Parashat Chayei Sarah includes two central stories. The first is the story of the death and burial of Sarah in the Cave of the Patriarchs, Me’arat Hamachpela, in Hebron. The second is the story of Abraham’s servant going to Haran in Aram Naharayim to search for a bride for Isaac and bringing Rebecca back with him.
The second story is particularly long, with a significant part of it consisting of the servant – identified by the rabbis as Eliezer – speaking to Rebecca’s family. He describes and then reiterates the background of his mission and what occurred when he got to Haran until the moment when he asks them for Rebecca as a wife for Isaac.
The Midrash in Breishit Rabbah says about this long conversation: “More beloved is the chatter of the forefathers’ servants than the minutiae of the children’s laws.” But we will focus on the conversation of Rebecca, on her voice that pipes up for one moment in the midst of this long story.
After Eliezer concludes with Rebecca’s father that she would come with him to Canaan and marry Isaac there, he distributes gifts to Rebecca and to her family and they sit down for a festive meal. But the following morning, when Eliezer wanted to take Rebecca and embark on their journey, sounds of hesitation are heard.
Rebecca’s brother and mother suggested that she remain at home for a year and go only after that. The servant is embarrassed by their backtracking and they suggest, “Let us call the maiden and ask her.” When they ask Rebecca, “Will you go with this man?” they surely expected a different answer from the one they got. Rebecca responded with one sure, secure, unhesitant response, “I will go!”
This answer, conveying complete readiness, reminds us of the words with which the series of Abraham stories begins: “Go forth from your land and from your birthplace and from your father’s house, to the land that I will show you.” Rebecca, too, takes a step similar to that of Abraham. She is ready to leave her land, her birthplace, and her father’s house for an unknown destination.
Abraham's important traits
THIS STORY reminds us of one of Abraham’s important traits. When Abraham was seeking a burial plot for Sarah, Ephron, the owner of what was to become the Tomb of the Patriarchs, said, “I have given you the field, and the cave that is in it, I have given it to you… bury your dead.” But when the deal was about to be sealed, it turned out that Ephron was not quite so generous when he asked for the exaggerated price of “400 shekels of silver” for the field and the cave.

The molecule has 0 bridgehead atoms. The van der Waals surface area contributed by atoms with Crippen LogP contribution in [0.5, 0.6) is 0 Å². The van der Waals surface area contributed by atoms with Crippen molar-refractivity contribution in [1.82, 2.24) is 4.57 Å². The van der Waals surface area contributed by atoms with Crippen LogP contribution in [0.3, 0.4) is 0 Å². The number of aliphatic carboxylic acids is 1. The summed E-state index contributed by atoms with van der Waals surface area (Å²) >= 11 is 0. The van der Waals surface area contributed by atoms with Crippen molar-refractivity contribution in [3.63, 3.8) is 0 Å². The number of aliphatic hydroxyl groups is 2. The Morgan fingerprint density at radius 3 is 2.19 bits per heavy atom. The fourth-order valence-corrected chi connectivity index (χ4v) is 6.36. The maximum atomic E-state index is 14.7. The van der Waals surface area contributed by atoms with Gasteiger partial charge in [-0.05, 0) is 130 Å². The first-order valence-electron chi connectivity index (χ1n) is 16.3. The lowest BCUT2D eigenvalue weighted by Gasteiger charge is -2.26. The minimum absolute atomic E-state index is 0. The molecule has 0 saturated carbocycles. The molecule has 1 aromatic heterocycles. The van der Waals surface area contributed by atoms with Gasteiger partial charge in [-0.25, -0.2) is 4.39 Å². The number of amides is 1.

In another story we read last week, Abraham locates three passersby and offers them hospitality, “And I will take a morsel of bread, and sustain your hearts;” and then he offers them a feast. “And Abraham hurried to the tent to Sarah, and he said, ‘Take three se’ah of meal [and] fine flour; knead and make cakes.’
“And Abraham ran to the cattle and he took a calf, tender and good, and he gave it to the youth, and he hurried to prepare it. And he took cream and milk and the calf that he had prepared, and he placed [them] before them.” And he referred to this entire feast as “a morsel of bread.”
The Babylonian Talmud compared these two stories and concluded: “From here we learn that the righteous say little and do much, whereas the wicked say much and do not do even a little” (Tractate Baba Metziya, 87).
One of the characteristics of a righteous person is that he does a lot but speaks a little. He does not show off his good deeds and does not emphasize them. On the contrary, an evil person speaks highly of himself but, in actuality, does nothing.
Rebecca was another link in the chain of the patriarchs’ family. Her short and courageous response of “I will go” shows how suitable she was to be part of Abraham’s family. She was prepared to embark on a long journey for an important purpose, but she does not talk too much. She makes a decision and acts on it. ■
The writer is the rabbi of the Western Wall and Holy Sites.